partnership

In a healthy (adult) relationship the two people are partners. There is mutual respect, shared responsibilities, and lots of together experiences. In a sense, we need each other. My husband and I are advocates for each other. We encourage each other and help each other be the best we can in all life areas. I support his dreams, and he supports mine. I point out errors; he does the same for me… so that we can grow. We speak well of each other and do whatever we can to strengthen each other. Partners are stronger together.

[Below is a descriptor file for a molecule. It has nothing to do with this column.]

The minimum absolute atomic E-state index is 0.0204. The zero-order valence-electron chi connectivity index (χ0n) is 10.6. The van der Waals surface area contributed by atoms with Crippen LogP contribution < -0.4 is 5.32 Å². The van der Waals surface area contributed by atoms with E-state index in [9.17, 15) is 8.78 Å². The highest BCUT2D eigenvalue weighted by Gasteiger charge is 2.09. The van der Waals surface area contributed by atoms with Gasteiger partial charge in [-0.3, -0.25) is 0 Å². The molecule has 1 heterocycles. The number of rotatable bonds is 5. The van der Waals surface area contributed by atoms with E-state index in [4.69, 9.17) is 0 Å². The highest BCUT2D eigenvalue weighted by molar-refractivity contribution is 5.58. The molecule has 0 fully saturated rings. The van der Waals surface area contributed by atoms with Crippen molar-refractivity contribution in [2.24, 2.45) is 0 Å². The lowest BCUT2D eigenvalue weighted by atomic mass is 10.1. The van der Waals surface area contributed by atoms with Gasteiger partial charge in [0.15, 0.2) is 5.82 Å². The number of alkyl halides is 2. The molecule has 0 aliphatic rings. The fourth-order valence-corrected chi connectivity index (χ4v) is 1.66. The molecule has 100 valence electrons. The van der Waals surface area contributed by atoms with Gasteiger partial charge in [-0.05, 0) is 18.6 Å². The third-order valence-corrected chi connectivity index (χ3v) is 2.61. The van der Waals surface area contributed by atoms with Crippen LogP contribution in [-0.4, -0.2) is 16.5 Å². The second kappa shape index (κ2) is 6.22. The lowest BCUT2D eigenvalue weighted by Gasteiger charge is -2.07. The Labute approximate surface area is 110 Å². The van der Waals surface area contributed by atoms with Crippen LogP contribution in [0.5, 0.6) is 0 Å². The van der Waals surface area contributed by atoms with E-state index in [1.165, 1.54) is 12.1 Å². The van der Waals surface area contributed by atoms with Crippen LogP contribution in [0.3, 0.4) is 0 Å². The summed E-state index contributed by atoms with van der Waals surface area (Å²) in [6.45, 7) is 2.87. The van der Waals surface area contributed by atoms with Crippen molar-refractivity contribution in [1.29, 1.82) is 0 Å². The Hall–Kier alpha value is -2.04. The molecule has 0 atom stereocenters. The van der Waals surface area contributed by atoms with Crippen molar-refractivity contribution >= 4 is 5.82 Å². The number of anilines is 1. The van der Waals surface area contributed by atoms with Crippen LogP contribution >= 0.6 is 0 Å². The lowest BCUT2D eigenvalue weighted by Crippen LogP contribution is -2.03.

believe the best

Every relationship goes through mis-understandings, false impressions, erroneous assumptions. When I believe the best, I don’t guess at motives or intentions, but instead look to communicate honestly, try to understand, and attempt to clarify the situation. In the past, I have sometimes feared looking foolish or naive by trusting someone, but I would rather believe the best in people until they prove unworthy. More often, I am the one who doesn’t have the full picture.

shared interests

Great friendships are often welded strong through lots of important time together… Intellects read and discuss together. Athletes play together. Musicians jam together. Others eat, craft, camp, travel, pray, create, or go to movies together! For my husband and me, our faith is the most important shared interest we have as a couple, and I am really grateful for all the adventures we have enjoyed together. Shared interests are a glue.

forgiveness